16th August 2018
Established 1872. Online since 1996.

Plan for pupils to sit fewer exams

Parents will be consulted over possible changes to the schools system which could see secondary pupils sitting fewer exams.

Youngsters in the middle years could find themselves sitting six subjects instead of eight once the long-running standard grades are replaced by new national qualifications in August.

The possible alterations are being made as part of the changes to the national Curriculum for Excellence.

Fears have been raised peripheral courses like art or music may suffer.

One concerned parent, who did not wish to be named, said: “That’s going to have quite an impact on the breadth of a child’s education and an impact on the [school] departments that are not key departments.

“This is a money saving opportunity for the authority as they are then submitting fewer subjects for examination and they can cram more pupils in per teacher.

“We are robbing the children of their educational opportunities. I am grieved that parents have not been informed. It is so important it should be out there for discussion.”

However, quality improvement manager for the  SIC schools service Matthew Moss insisted consultation will be carried out before any changes are made.

Mr Moss said: “One of the options we are considering is a reduction from the current model where most young people may sit, or have the opportunity to sit eight standard grades, and reducing that to six national qualifications … but with wider opportunities to study further qualifications throughout the senior phase.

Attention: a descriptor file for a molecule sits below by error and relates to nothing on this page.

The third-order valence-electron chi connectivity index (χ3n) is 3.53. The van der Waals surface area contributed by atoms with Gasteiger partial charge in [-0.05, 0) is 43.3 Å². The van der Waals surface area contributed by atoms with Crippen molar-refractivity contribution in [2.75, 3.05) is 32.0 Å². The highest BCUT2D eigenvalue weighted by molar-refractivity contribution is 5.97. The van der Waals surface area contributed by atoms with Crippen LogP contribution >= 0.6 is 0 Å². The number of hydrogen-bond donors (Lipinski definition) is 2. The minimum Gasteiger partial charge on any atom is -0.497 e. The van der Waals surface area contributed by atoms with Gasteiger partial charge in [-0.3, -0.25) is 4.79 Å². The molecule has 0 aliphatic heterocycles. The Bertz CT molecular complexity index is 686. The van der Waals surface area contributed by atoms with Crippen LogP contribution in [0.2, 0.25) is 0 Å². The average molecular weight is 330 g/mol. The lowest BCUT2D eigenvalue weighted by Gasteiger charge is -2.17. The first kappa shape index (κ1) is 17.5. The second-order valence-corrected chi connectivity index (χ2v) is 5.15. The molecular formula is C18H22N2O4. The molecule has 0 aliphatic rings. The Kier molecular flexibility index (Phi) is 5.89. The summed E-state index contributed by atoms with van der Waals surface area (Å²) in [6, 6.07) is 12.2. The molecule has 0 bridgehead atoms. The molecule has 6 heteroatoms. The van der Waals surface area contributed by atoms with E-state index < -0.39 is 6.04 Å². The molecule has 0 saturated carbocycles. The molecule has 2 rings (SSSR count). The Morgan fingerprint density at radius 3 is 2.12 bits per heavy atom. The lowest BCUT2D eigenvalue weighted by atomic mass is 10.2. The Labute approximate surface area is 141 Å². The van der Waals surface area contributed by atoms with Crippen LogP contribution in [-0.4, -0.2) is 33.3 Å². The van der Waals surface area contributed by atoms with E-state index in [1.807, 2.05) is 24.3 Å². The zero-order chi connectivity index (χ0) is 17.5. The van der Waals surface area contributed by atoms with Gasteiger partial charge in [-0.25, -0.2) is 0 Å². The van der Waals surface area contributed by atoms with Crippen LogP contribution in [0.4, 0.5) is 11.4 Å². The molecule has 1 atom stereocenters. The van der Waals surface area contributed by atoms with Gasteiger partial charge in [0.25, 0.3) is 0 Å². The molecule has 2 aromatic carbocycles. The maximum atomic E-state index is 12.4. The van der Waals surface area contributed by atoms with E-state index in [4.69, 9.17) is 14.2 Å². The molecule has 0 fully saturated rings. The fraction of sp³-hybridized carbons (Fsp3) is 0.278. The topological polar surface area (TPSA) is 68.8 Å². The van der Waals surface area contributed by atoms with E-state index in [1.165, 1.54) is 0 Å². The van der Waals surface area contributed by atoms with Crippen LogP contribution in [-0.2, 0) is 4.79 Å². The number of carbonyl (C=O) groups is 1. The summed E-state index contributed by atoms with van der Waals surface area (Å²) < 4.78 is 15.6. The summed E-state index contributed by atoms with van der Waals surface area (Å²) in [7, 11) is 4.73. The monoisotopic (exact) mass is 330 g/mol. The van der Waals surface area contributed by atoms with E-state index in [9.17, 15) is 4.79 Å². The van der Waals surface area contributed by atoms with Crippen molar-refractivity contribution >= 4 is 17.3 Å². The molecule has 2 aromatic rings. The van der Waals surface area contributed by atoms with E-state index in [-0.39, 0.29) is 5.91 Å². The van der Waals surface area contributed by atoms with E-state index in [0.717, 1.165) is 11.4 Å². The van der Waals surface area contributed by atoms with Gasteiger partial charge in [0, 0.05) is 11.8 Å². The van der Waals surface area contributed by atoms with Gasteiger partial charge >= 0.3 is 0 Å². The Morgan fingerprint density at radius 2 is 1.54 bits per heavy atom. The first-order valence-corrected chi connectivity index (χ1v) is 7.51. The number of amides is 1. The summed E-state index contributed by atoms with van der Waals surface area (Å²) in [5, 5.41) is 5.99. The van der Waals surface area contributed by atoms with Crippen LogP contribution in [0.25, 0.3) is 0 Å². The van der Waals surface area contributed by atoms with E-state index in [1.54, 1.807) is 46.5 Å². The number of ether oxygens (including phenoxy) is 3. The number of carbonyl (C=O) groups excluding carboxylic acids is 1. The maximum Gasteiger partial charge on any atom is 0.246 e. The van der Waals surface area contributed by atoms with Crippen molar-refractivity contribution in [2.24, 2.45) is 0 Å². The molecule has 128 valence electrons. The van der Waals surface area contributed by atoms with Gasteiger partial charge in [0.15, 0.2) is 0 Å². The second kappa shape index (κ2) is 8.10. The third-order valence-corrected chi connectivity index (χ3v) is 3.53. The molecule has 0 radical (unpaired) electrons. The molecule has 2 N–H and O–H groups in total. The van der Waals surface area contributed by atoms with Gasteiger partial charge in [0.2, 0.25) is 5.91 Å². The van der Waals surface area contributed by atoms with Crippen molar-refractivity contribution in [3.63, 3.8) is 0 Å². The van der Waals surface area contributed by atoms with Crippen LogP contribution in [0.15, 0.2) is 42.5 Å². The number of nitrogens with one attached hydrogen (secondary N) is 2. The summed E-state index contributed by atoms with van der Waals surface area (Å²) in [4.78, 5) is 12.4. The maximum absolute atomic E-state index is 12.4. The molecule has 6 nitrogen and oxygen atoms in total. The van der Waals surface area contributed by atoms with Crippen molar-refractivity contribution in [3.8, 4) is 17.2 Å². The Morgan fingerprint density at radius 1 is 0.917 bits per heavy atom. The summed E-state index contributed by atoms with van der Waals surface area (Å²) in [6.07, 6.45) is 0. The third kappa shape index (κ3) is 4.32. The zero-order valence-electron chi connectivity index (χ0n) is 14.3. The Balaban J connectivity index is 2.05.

“We’ve had discussions with head teachers, we have been consulting with staff, and of course we will be coming out and having further consultations with parents in time.”

About Ryan Taylor

Ryan Taylor has worked as a reporter since 1995, and has been at The Shetland Times since 2007, covering a wide variety of news topics. Before then he reported for other newspapers in the Highlands, where he was raised, and in Fife, where he began his career with DC Thomson. He also has experience in broadcast journalism with Grampian Television. He has lived in Shetland since 2002, where he harbours an unhealthy interest in old cars and motorbikes.

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One comment

  1. J Stewart

    Well, good.

    Exams don’t work for everyone, and they’re not an effective learning method for everyone either. You cram and cram then forget it all the next day because you’re so glad it’s over, whereas if you do an essay you have to become more committed to that knowledge.

    I think that making grades nearly 100% exam is pointless. It should be evenly split across different methods, like 33% presentation, 33% essay, 34% exam. It would give you a better picture of that student’s ability. The only problem here, though, is that presentation assessment is tougher than exams to mark objectively.

    Reply

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